Hungarian szél ‘air’, szellem spirit (originally a loanword from archaic Turkic. In Turkish, yel means ‘wind’ but also means ‘evil spirit’ :eek: ).

Latin spiritus ‘breath’.

Mongolian ami ‘breath, life, spirit, soul’.

Russian dykhanie ‘breath’, vozdukh ‘air’, dukh ‘spirit’. (From Proto-Indo-European *dhuks- ‘breath’.)

Swahili upepo ‘air’, pepo ‘spirit’.

Warlpiri (an Australian Aboriginal language) wangu ‘wind, spirit’.

Arabic nasamah / Hebrew neshamah means the vital principle in the breath that animates an organism.

English soul comes from Old English sawol. It’s related to the words for soul in other Germanic languages: Old Frisian sêle, Old Saxon seola, Middle Low German sêle, Old Low Franconian sêla, Middle Dutch siele (modern Dutch ziel), Old High German sêula (Modern German Seele), and Gothic saiwala. All these derive from the reconstructed Common Germanic word *saiwalo.

The Barnhart Dictionary of Etymology points out that Gothic saiws means ‘lake, sea’, so he interprets Proto-Germanic *saiwalo to mean “'coming from the sea, belonging to the sea, because that was supposed to be a stopping place of the soul before birth and after death, according to F. Kluge’s Etymologisches Wörterbuch des deutschen Sprache. No cognates are found outside Germanic. The meaning of a disembodied spirit of a (deceased) person is first recorded in Old English in 971, and that of a person, individual (as in every living soul aboard ship), about 1000.”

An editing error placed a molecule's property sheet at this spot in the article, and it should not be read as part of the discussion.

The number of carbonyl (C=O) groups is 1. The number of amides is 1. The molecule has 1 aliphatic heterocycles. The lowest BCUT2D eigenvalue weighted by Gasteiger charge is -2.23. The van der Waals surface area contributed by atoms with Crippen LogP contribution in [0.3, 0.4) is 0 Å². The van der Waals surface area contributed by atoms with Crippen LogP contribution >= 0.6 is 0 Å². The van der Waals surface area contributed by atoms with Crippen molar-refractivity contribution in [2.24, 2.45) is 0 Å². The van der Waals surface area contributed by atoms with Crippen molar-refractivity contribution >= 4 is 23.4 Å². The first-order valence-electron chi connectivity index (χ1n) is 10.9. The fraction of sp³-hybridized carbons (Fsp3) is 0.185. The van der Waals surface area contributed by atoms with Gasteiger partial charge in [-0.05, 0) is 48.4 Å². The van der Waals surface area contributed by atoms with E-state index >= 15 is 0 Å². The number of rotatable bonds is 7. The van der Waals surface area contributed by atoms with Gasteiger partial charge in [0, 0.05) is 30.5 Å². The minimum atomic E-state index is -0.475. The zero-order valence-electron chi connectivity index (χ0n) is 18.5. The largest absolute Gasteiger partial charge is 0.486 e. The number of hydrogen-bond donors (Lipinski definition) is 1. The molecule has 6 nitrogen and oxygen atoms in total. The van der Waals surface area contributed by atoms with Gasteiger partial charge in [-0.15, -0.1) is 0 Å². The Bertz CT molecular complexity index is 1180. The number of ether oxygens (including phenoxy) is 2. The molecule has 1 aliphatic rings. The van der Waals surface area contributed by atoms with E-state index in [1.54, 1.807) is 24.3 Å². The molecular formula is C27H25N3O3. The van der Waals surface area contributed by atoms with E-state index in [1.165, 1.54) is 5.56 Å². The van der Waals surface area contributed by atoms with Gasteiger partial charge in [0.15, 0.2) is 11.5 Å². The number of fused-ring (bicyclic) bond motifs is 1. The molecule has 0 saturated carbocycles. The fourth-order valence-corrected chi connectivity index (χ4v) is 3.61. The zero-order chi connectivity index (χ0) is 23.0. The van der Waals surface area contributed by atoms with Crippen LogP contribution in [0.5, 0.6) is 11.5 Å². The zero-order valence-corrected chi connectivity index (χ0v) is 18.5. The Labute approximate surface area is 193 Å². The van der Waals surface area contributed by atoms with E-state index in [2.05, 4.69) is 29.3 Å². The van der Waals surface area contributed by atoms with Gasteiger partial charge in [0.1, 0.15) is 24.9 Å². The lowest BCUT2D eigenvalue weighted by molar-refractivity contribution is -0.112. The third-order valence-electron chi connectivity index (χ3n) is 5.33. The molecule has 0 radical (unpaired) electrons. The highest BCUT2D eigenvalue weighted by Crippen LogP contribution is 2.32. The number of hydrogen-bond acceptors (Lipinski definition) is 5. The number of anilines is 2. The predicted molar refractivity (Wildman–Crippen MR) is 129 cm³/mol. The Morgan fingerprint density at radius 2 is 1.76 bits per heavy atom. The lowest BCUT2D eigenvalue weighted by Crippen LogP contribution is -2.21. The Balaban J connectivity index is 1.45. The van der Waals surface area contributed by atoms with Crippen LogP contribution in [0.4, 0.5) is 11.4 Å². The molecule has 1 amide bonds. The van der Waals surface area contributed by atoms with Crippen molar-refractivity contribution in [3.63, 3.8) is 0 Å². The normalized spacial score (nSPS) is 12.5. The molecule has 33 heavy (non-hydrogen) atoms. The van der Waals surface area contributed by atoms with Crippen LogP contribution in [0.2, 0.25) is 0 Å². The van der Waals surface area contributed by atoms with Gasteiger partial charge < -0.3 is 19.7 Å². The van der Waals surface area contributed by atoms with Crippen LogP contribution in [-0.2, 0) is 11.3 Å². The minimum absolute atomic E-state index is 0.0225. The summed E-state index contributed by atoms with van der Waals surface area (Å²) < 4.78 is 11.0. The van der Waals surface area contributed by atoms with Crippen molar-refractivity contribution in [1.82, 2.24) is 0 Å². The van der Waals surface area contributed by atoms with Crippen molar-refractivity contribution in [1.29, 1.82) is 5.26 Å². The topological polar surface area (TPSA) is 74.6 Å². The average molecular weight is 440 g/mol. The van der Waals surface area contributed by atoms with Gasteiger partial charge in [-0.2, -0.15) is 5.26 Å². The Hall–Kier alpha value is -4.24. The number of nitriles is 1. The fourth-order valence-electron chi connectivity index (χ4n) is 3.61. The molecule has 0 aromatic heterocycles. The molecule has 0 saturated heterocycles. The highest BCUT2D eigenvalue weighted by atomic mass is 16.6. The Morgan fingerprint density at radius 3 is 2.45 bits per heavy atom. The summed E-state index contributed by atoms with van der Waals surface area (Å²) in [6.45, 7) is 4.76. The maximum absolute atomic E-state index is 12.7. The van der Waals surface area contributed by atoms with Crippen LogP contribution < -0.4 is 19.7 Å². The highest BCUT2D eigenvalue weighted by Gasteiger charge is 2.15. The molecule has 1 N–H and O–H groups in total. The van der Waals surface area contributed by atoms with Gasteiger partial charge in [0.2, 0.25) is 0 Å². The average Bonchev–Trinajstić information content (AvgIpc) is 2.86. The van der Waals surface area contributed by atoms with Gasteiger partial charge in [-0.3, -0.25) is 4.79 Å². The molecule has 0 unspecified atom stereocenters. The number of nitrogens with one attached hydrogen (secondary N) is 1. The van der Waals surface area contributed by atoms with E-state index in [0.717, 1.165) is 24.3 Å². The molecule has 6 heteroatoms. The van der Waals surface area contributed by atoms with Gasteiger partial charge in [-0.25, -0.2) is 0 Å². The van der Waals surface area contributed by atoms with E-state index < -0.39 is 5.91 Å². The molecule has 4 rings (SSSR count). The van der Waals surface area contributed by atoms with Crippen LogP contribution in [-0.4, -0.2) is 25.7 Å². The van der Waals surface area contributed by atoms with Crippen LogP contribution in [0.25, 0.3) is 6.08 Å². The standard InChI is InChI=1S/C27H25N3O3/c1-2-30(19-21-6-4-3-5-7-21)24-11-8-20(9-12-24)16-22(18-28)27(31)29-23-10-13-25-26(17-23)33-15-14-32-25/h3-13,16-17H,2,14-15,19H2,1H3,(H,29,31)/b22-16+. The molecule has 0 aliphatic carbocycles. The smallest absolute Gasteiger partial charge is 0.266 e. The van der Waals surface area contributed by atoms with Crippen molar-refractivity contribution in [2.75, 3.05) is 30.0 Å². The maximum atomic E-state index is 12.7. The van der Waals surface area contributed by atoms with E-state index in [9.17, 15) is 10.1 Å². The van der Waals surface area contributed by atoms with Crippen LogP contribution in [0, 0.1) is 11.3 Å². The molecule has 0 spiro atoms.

But John Ayto, author of the Dictionary of Word Origins, connects the Proto-Germanic *saiwalo with the Greek word aiólos ‘quick moving’. “Behind the word soul lies the ancient notion of the soul as something mercurial or fleeting.” Do you think he’s right?

Life is real, life is earnest
And the grave is not its goal;
Dust thou art, to dust returnest
Was not spoken of the soul.

—Henry Wadsworth Longfellow, “A Psalm of Life”

The French word âme that you started out with comes from Latin anima ‘life, breath, spirit, mind, courage’. From Proto-Indo-European ane- ‘to breathe’. Also gave rise to Greek ánemos ‘wind’, Sanskrit ániti ‘to breathe’, Old English othian ‘to breathe’, Swedish anda 'breath, spirit’, and Gothic usanan ‘to breathe out’.

Also, a girl’s name: Proto-Celtic *anatyo- > Middle Welsh eneit, ‘soul’ > Enid.

The Dutch word for soul is “ziel”.

Alma is how you say it in Portuguese.

Polish: duh (pronounced dooKH with a guttural fricative KH like in Scottish loch)

In Hebrew, there are several words you can use.

One word commonly used is neshumuh. This word is commonly translated as soul.

Another word is nefesh. This word, however, can also be translated as spirit or life-force, as the word can also be applied to animals, whereas neshumuh cannot.

Zev Steinhardt

And in Pali, the language the Buddha used, the word is atta, more commonly translated as “self” or “ego.” Pali is descended from Sanskrit, hence the similarity in the two words.

vinryk and Zev_Steinhart, I already covered those words. Or didn’t you read my posts?

Same in spanish. I see someone already covered arabic :slight_smile: